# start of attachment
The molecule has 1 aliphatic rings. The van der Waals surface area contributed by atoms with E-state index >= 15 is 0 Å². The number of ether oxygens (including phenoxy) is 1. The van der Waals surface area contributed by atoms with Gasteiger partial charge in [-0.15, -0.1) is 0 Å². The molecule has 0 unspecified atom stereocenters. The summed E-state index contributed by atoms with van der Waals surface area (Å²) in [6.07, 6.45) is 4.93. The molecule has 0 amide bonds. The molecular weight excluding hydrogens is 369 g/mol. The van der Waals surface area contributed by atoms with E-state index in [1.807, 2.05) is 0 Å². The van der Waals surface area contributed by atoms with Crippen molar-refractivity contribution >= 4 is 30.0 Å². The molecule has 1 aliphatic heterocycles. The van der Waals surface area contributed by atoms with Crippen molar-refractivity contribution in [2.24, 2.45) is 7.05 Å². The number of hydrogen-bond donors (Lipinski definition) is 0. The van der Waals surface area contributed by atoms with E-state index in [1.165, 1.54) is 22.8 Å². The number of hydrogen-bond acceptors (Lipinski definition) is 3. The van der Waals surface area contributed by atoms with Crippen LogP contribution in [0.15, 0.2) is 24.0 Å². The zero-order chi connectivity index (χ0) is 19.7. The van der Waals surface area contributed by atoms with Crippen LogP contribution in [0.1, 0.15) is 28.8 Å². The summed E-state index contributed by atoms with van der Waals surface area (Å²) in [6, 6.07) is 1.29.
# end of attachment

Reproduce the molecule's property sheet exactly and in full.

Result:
The molecule has 1 aliphatic rings. The van der Waals surface area contributed by atoms with E-state index >= 15 is 0 Å². The number of ether oxygens (including phenoxy) is 1. The van der Waals surface area contributed by atoms with Gasteiger partial charge in [-0.15, -0.1) is 0 Å². The molecule has 0 unspecified atom stereocenters. The summed E-state index contributed by atoms with van der Waals surface area (Å²) in [6.07, 6.45) is 4.93. The molecule has 0 amide bonds. The molecular weight excluding hydrogens is 369 g/mol. The van der Waals surface area contributed by atoms with E-state index in [1.807, 2.05) is 0 Å². The van der Waals surface area contributed by atoms with Crippen molar-refractivity contribution >= 4 is 30.0 Å². The molecule has 1 aliphatic heterocycles. The van der Waals surface area contributed by atoms with Crippen molar-refractivity contribution in [2.24, 2.45) is 7.05 Å². The number of hydrogen-bond donors (Lipinski definition) is 0. The van der Waals surface area contributed by atoms with E-state index in [1.165, 1.54) is 22.8 Å². The number of hydrogen-bond acceptors (Lipinski definition) is 3. The van der Waals surface area contributed by atoms with Crippen LogP contribution in [0.15, 0.2) is 24.0 Å². The zero-order chi connectivity index (χ0) is 19.7. The van der Waals surface area contributed by atoms with Crippen LogP contribution in [0.1, 0.15) is 28.8 Å². The summed E-state index contributed by atoms with van der Waals surface area (Å²) in [6, 6.07) is 1.29.